Fanto can ask the board to release him from the practice restriction, and the board will decide based on the “totality of information” at the time of the request. The board also can suspend Fanto’s medical license if he violates terms of the practice restriction, according to the consent agreement.
The medical board cited four cases in which Fanto’s prescription of pain medications was questioned. The cases included one in which a 41-year-old woman died of “poly-drug toxicity” from medications, and another in which a non-cancer patient was prescribed the highest available dosage of Subsys.
Fanto did not respond to a message for comment left with a receptionist at his medical practice.
Chandler-based Insys Therapeutics markets Subsys, a fentanyl spray that’s about 50 times more powerful than heroin. The U.S. Food and Drug Administration approved the powerful medication for cancer patients with breakthrough pain not controlled by conventional pain medicines.
The FDA’s approval means Insys Therapeutics cannot legally market the drug to non-cancer patients. However, doctors are free to prescribe the drug “off label” for uses other than cancer.
Insys Therapeutics is facing state and federal investigations for its marketing of the drug. The federal government has charged a half dozen former Insys executives, alleging the company paid bribes in the form of speaking fees to doctors who prescribed large amounts of Subsys to non-cancer patients.
Federal records show Fanto collected $276,804 in payments from Insys from 2013 through 2016, according to the Centers for Medicare & Medicaid Services.
Fanto is not the only Arizona doctor who took large fees from the Chandler company. Insys paid $257,125 to Nikesh Dilip Seth, a Scottsdale anesthesiologist, through 2016, CMS records show.
Seth has not been disciplined by the medical board, which dismissed one case against Seth in March after the complainant withdrew a grievance. Another complaint is pending, according to medical-board officials.
Seth did not return calls seeking comment.
Pharmaceutical and medical-device companies commonly pay doctors fees to give promotional talks about a drug or a device. Doctors also may collect meal fees, and some doctors are paid to conduct research on behalf of a company.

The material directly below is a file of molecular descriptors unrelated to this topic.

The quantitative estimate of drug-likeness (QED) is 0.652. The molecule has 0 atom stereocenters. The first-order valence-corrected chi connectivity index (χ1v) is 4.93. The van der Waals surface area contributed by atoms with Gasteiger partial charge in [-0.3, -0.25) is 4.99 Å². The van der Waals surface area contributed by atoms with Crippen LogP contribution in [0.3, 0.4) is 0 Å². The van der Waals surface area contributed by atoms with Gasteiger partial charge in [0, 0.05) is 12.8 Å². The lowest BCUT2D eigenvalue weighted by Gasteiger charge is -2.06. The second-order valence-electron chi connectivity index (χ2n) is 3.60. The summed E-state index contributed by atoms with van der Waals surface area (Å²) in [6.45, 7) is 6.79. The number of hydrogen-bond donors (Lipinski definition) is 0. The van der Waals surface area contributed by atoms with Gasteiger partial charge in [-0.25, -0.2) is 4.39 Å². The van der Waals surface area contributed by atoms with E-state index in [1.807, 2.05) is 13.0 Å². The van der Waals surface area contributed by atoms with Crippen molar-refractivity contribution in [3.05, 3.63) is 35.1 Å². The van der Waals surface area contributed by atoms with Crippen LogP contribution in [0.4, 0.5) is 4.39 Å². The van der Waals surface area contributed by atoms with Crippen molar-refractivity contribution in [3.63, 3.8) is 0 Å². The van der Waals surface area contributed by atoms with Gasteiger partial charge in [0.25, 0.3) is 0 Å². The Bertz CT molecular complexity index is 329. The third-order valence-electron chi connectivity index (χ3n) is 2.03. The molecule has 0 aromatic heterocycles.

But the U.S. attorney in Massachusetts alleges that a half dozen former Insys executives used the lucrative fees as “bribes and kickbacks” to doctors and other practitioners who frequently prescribed Subsys.
The federal indictment lists examples of improper kickbacks paid to 10 doctors, physician assistants and advanced-practice nurses in nine states. No Arizona doctors were listed in the indictment.
The medical board’s investigation of Fanto involved four cases over the past two years.
According to the consent agreement, Fanto prescribed Subsys “off-label” to a 56-year-old woman at the highest available dosage, 800 micrograms, even though manufacturer instructions suggested patients start at 100 micrograms. Fanto prescribed 120 units of the high-dosage Subsys spray even though the patient claimed to use only 30 units each month.
He also prescribed opioids, benzodiazepines and other depressants to a 69-year-old woman for sleep apnea.
The board’s medical consultant concluded that Fanto failed to heed a pulmonologist who “expressed concerns” about the treatment. Furthermore, the consultant determined the patient was harmed because Fanto’s treatment exacerbated her sleep apnea.
Both patients were at risk of heart attack and other harms such as opioid abuse, addiction, diversion and accidental overdose, the consent agreement said.
In January 2012, a 40-year-old woman sought treatment from Fanto for “diffuse pain.” She secured an array of prescriptions, including Demerol, oxycodone, doxepin, promethazine, Soma and Zanaflax.
Two days after her final visit to Fanto in January 2013, the woman, then 41, died of an overdose. A medical examiner ruled the cause to be “poly-drug toxicity” from painkillers oxycodone and Demerol, as well as the anxiety medication doxepin.
The medical board’s consultant faulted Fanto for allowing the patient to self-inject Demerol even though the patient had evidence of misusing drugs — for example, seeking early refills of opioids and abnormal urine tests, according to the consent agreement.
The medical board initiated the probe of Fanto after receiving complaints from health insurers’ investigative units, the settlement of a malpractice case related to the woman’s overdose death, and concerns about Fanto’s volume and type of prescriptions.
Arizona Gov. Doug Ducey recently declared the state’s opioid epidemic a public-health emergency. The effort includes a new requirement for all licensed doctors, pharmacists, hospitals, correctional facilities, emergency medical responders, ambulance providers and medical examiners to report within 24 hours information on suspected opioid deaths, overdoses and use of the overdose-reversal drug naloxone.
The governor’s order also calls for “information sharing” among a wide range of state and local government agencies, including law enforcement, county jails and boards that license health-care providers.
The Arizona Department of Health Services issued a report that showed 790 Arizonans died from overdoses of opioid prescriptions and heroin last year.
Fentanyl is way more potent than an equivalent dose of morphine. It’s designed that way.